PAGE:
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Protein simulation can be done three times as fast


Protein movement can be simulated three times as fast than had been thought possible up to now. Researchers from Groningen achieved the gain in speed by leaving out the calculations concerning hydrogen atoms. Meanwhile research groups around the world are adapting their simulation programs.

Up until now researchers calculated all of the positions of atoms in a protein molecule after two femtoseconds. A femtosecond is one millionth of a billionth of a second. The research from Groningen reveals that steps of 7 femtoseconds are also good enough. With this the simulation is three times as fast. A number of research groups are already using the results from the Groningen study.

Steps of 7 femtseconds ignore the forces which occur between hydrogen atoms. The researchers have demonstrated that these forces are not relevant for the simulation. Indeed, taking into account how the forces were always described up until now, they are best left out of the calculations.

PhD student Anton Feenstra: "The forces around hydrogen atoms are so small that they cannot really be calculated according to the standard billiard ball description. However, up until now we did do this. If you really want to include hydrogen, although I have shown that does not really need to be done, you should describe it using quantum mechanics."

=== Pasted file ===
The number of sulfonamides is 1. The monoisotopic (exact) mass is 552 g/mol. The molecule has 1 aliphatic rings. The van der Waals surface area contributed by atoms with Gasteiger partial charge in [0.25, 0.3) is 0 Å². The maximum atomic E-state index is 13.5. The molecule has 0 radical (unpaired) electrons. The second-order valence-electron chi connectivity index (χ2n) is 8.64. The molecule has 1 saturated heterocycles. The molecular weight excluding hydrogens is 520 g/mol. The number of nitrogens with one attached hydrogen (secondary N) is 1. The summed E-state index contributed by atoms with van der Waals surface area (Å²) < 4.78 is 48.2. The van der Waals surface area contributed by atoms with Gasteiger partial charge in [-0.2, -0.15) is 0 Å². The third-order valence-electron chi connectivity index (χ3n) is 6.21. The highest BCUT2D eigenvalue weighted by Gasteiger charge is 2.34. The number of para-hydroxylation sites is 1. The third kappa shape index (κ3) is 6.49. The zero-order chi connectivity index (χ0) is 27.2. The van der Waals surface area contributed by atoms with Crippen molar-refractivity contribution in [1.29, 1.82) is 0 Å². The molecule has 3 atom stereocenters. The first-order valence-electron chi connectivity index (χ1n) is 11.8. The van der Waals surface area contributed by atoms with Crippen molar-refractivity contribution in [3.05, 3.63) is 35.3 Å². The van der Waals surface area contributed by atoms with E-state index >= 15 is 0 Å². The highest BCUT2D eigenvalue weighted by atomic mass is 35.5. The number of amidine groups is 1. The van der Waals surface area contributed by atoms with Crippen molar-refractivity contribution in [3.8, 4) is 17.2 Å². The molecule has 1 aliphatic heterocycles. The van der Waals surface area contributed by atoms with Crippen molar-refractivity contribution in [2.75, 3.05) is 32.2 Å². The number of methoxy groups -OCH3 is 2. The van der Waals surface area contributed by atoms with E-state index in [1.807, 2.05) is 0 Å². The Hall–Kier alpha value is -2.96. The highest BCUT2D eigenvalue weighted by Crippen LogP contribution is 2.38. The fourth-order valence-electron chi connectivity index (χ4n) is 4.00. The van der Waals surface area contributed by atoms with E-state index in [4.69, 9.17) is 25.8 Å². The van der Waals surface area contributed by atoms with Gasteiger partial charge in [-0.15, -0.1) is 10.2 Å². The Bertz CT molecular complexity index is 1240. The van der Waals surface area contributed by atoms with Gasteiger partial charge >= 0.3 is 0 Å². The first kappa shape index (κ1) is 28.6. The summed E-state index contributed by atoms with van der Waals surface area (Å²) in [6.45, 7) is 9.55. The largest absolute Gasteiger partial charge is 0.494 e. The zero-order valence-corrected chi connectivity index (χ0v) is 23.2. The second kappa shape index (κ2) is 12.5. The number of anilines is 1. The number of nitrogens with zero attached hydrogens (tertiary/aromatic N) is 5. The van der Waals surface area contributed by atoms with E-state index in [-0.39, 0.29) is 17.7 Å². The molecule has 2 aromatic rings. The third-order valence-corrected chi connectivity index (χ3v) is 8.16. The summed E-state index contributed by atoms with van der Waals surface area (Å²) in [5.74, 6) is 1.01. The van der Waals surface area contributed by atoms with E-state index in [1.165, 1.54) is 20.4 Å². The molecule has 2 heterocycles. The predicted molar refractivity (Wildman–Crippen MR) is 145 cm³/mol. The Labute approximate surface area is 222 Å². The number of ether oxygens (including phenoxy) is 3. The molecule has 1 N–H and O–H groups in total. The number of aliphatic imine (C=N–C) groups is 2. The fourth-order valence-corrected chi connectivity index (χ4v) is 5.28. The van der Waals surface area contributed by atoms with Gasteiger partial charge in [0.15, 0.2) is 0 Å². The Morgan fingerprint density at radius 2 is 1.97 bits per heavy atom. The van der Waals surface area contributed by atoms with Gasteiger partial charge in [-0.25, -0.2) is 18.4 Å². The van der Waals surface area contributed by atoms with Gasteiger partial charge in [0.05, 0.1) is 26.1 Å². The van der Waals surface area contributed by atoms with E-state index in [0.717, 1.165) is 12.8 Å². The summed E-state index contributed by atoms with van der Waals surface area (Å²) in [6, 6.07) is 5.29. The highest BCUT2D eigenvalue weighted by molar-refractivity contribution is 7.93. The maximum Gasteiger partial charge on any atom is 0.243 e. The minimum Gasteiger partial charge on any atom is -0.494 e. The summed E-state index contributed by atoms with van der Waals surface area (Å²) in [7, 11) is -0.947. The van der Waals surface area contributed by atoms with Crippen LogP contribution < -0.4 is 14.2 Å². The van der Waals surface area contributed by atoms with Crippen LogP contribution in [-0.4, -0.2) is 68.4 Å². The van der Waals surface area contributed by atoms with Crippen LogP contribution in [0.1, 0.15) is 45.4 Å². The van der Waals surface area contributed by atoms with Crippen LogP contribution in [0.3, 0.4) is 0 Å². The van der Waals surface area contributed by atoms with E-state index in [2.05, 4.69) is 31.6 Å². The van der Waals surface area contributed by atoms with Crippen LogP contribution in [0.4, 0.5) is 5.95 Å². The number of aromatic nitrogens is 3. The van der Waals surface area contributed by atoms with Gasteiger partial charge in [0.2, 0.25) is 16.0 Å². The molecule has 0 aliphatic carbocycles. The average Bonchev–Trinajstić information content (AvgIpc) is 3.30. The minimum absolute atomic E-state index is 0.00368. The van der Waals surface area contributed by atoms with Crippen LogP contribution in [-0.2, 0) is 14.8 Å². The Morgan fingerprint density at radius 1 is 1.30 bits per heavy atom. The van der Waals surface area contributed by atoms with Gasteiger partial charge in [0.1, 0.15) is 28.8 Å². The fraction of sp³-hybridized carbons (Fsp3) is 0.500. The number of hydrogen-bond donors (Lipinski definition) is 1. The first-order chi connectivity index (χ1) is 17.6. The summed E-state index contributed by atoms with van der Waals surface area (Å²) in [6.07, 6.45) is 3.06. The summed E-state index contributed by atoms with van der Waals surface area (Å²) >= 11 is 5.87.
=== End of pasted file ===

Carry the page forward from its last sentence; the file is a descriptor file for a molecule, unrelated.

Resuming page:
The researchers expect that the intervals will not become much greater than 7 femtoseconds. Even greater intervals result in unrealistic situations. For example, particles come so close together that it is no longer natural and during the next interval they are further apart than is actually possible.

Biologically interesting processes such as the folding of proteins, occur in a matter of milliseconds. For this the fastest Pentium has to calculate day and night for 200 years. Supercomputers can perform these calculations about 100 times faster. Researchers expect that supercomputers will be so fast in ten years time that they will be able to perform these calculations in one week.

Michel Philippens | alfa

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